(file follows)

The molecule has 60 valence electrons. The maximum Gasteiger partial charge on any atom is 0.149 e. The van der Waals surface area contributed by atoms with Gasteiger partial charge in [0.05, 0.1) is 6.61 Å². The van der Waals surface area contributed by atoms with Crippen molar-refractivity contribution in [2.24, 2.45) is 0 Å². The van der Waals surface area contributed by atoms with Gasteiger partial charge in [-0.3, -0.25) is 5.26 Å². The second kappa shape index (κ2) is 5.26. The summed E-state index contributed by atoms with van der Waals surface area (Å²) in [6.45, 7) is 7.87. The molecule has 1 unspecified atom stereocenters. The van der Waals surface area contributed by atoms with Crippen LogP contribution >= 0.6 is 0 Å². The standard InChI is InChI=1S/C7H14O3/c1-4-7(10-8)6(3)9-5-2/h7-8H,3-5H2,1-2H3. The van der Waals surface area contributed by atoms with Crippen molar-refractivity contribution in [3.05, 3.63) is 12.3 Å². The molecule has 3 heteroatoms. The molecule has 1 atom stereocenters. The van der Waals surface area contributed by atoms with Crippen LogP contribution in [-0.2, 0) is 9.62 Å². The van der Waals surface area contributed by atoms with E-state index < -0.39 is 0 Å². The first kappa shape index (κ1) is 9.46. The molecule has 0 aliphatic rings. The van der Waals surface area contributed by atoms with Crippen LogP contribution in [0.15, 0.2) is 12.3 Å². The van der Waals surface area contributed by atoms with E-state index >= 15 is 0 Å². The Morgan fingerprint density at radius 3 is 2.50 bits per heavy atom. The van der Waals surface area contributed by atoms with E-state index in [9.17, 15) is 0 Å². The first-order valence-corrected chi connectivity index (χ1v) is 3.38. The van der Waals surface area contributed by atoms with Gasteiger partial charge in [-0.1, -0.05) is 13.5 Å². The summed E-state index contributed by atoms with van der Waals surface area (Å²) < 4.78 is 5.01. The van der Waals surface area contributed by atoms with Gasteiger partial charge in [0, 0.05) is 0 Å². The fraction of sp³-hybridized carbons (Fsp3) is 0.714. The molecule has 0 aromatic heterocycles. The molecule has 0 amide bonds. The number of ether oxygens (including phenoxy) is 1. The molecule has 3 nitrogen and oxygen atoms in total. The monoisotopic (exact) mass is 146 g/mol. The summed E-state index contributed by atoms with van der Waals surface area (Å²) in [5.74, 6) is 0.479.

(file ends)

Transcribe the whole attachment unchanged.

The molecule has 60 valence electrons. The maximum Gasteiger partial charge on any atom is 0.149 e. The van der Waals surface area contributed by atoms with Gasteiger partial charge in [0.05, 0.1) is 6.61 Å². The van der Waals surface area contributed by atoms with Crippen molar-refractivity contribution in [2.24, 2.45) is 0 Å². The van der Waals surface area contributed by atoms with Gasteiger partial charge in [-0.3, -0.25) is 5.26 Å². The second kappa shape index (κ2) is 5.26. The summed E-state index contributed by atoms with van der Waals surface area (Å²) in [6.45, 7) is 7.87. The molecule has 1 unspecified atom stereocenters. The van der Waals surface area contributed by atoms with Crippen LogP contribution >= 0.6 is 0 Å². The standard InChI is InChI=1S/C7H14O3/c1-4-7(10-8)6(3)9-5-2/h7-8H,3-5H2,1-2H3. The van der Waals surface area contributed by atoms with Crippen molar-refractivity contribution in [3.05, 3.63) is 12.3 Å². The molecule has 3 heteroatoms. The molecule has 1 atom stereocenters. The van der Waals surface area contributed by atoms with Crippen LogP contribution in [-0.2, 0) is 9.62 Å². The van der Waals surface area contributed by atoms with E-state index < -0.39 is 0 Å². The first kappa shape index (κ1) is 9.46. The molecule has 0 aliphatic rings. The van der Waals surface area contributed by atoms with Crippen LogP contribution in [0.15, 0.2) is 12.3 Å². The van der Waals surface area contributed by atoms with E-state index >= 15 is 0 Å². The Morgan fingerprint density at radius 3 is 2.50 bits per heavy atom. The van der Waals surface area contributed by atoms with E-state index in [9.17, 15) is 0 Å². The first-order valence-corrected chi connectivity index (χ1v) is 3.38. The van der Waals surface area contributed by atoms with Gasteiger partial charge in [-0.1, -0.05) is 13.5 Å². The summed E-state index contributed by atoms with van der Waals surface area (Å²) < 4.78 is 5.01. The van der Waals surface area contributed by atoms with Gasteiger partial charge in [0, 0.05) is 0 Å². The fraction of sp³-hybridized carbons (Fsp3) is 0.714. The molecule has 0 aromatic heterocycles. The molecule has 0 amide bonds. The number of ether oxygens (including phenoxy) is 1. The molecule has 3 nitrogen and oxygen atoms in total. The monoisotopic (exact) mass is 146 g/mol. The summed E-state index contributed by atoms with van der Waals surface area (Å²) in [5.74, 6) is 0.479.